Pakistani defense experts say signs of a thaw in relations between Washington and Islamabad are emerging as the two countries are making final attempts to strike a deal on resuming the NATO supply line.
Pakistan's foreign ministry officials said on Monday that there had been progress on the issue of resuming a key NATO supply line to Afghanistan.
Islamabad had blocked the supply route in retaliation for the NATO airstrike near the Afghan border last November that resulted in the death of 24 of its soldiers. US-Pakistani ties have been at their lowest level ever since.
Separate probes by the Pentagon and NATO into the lethal strike revealed that inadequate coordination and a lack of "fundamental trust" had led to the tragedy. No apology was handed over to Islamabad. For its part, the Pakistani government rejected the findings and demanded that the US and NATO apologize.
On Sunday, Thomas Nides, the US Deputy Secretary of State; General John Allen, commander of the US forces in Afghanistan; and Cameron Munter, the US Ambassador to Pakistan held high-level talks with the Pakistani civilian and military officials in Islamabad.
Pakistani defense experts said the fact that General Allen has visited Pakistan twice in four days was proof that Washington and Islamabad were desperately trying to find a mutually beneficial solution to this issue.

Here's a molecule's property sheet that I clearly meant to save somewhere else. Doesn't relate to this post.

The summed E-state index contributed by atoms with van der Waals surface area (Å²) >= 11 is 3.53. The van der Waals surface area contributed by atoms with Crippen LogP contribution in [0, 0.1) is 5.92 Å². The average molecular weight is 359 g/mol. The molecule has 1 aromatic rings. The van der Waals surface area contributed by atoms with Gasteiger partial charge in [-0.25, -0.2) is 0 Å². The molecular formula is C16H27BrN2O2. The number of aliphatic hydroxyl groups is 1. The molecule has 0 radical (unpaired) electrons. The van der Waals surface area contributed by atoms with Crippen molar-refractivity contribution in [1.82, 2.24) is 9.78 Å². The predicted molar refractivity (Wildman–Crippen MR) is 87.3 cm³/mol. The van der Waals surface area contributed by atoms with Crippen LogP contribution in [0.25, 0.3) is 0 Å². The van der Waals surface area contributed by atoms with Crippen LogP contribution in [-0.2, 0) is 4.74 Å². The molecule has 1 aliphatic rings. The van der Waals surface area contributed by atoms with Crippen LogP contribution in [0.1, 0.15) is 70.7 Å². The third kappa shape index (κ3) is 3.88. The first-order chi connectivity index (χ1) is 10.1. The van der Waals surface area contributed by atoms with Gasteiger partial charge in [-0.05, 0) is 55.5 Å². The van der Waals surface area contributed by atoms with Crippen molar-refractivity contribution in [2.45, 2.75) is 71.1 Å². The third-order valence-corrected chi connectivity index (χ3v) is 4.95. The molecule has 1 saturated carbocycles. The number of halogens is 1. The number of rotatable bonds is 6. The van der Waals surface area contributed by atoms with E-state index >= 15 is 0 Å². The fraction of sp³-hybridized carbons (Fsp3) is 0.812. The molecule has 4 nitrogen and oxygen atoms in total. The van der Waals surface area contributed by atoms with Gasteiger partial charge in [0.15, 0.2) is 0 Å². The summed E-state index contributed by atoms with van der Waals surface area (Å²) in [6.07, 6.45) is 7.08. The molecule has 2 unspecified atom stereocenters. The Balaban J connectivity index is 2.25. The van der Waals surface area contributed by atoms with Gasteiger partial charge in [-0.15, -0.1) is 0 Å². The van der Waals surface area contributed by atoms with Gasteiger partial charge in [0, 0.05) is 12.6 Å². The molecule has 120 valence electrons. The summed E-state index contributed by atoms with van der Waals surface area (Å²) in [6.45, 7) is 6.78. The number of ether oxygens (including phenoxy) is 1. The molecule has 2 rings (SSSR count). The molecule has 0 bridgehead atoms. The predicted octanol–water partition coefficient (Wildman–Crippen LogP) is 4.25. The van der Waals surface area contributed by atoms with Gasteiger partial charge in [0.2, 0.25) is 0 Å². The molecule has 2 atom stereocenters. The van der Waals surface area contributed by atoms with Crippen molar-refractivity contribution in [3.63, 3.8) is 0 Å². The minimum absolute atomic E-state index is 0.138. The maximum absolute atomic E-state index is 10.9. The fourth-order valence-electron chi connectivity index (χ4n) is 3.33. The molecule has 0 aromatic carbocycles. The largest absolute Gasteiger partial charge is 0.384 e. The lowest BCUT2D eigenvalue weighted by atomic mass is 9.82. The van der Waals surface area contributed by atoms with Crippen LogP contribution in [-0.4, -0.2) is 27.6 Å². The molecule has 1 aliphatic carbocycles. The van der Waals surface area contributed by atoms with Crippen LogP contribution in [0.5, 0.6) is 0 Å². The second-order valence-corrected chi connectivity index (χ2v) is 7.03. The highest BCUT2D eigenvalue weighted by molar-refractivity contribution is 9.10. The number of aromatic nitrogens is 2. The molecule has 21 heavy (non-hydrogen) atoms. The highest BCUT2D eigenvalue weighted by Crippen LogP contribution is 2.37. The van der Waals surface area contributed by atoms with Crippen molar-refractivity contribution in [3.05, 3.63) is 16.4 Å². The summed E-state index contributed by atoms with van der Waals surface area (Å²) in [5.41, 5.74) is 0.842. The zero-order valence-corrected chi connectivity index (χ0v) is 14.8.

Government officials in Islamabad said that a decision on the resumption of the supply route was likely to be made after Pakistani President Asif Ali Zardari returned from his UK tour.
Domestic pressure on government
The Zardari-led Pakistan People's Party government faces immense political pressure from opposition parties, including hard-line Islamist groups, on the issue of NATO supply route.
Ayaz Amir, a Pakistani legislator, told DW that it would not be easy for the Pakistani government to resume NATO supplies.
"Islamist groups have warned the government of dire consequences if it tried to reopen the NATO supply line to Afghanistan. The government will have to take people into confidence before opening the supply route."
Naseer Bhatta, member of Former Prime Minister Nawaz Sharif's opposition Pakistan Muslim League, told DW that if the government wanted to take a decision on this matter, it had to get an approval from parliament.
"It would be unfortunate if NATO supplies were reopened without the consent of the people. They should not be resumed until NATO tenders an apology to Pakistan," he said.
However, Najam Rafique, Director of the Institute of Strategic Studies, an Islamabad-based think tank, told DW that the protests against possible supply reopening would eventually die down.
Author: Shakoor Rahim / shs
Editor: Sarah Berning